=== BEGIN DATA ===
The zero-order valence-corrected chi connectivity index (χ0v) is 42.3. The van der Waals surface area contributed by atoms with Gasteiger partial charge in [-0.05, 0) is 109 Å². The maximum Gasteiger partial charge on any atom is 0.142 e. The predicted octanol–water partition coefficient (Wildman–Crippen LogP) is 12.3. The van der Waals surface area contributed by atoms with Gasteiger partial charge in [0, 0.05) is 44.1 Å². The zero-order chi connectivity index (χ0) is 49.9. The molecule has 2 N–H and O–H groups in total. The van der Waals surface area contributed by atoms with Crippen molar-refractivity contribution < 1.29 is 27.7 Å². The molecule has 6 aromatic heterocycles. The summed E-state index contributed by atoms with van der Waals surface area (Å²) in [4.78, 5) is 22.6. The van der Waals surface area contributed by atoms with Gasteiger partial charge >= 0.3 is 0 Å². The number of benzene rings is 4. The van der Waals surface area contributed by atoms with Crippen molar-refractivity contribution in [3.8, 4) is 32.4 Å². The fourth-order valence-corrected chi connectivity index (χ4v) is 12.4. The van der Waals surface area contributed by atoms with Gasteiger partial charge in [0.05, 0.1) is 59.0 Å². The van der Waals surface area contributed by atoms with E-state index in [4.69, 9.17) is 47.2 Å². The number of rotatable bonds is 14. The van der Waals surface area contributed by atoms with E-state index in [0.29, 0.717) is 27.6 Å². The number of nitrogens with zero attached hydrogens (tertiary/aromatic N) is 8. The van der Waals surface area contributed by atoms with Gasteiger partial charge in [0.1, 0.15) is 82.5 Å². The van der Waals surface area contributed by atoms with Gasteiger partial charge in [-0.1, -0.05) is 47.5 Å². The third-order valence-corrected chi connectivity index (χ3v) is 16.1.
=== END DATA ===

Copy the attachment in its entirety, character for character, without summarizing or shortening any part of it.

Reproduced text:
The zero-order valence-corrected chi connectivity index (χ0v) is 42.3. The van der Waals surface area contributed by atoms with Gasteiger partial charge in [-0.05, 0) is 109 Å². The maximum Gasteiger partial charge on any atom is 0.142 e. The predicted octanol–water partition coefficient (Wildman–Crippen LogP) is 12.3. The van der Waals surface area contributed by atoms with Gasteiger partial charge in [0, 0.05) is 44.1 Å². The zero-order chi connectivity index (χ0) is 49.9. The molecule has 2 N–H and O–H groups in total. The van der Waals surface area contributed by atoms with Crippen molar-refractivity contribution < 1.29 is 27.7 Å². The molecule has 6 aromatic heterocycles. The summed E-state index contributed by atoms with van der Waals surface area (Å²) in [4.78, 5) is 22.6. The van der Waals surface area contributed by atoms with Gasteiger partial charge >= 0.3 is 0 Å². The number of benzene rings is 4. The van der Waals surface area contributed by atoms with Crippen molar-refractivity contribution in [3.8, 4) is 32.4 Å². The fourth-order valence-corrected chi connectivity index (χ4v) is 12.4. The van der Waals surface area contributed by atoms with Gasteiger partial charge in [0.05, 0.1) is 59.0 Å². The van der Waals surface area contributed by atoms with E-state index in [4.69, 9.17) is 47.2 Å². The number of rotatable bonds is 14. The van der Waals surface area contributed by atoms with E-state index in [0.29, 0.717) is 27.6 Å². The number of nitrogens with zero attached hydrogens (tertiary/aromatic N) is 8. The van der Waals surface area contributed by atoms with Gasteiger partial charge in [0.1, 0.15) is 82.5 Å². The van der Waals surface area contributed by atoms with Gasteiger partial charge in [-0.1, -0.05) is 47.5 Å². The third-order valence-corrected chi connectivity index (χ3v) is 16.1.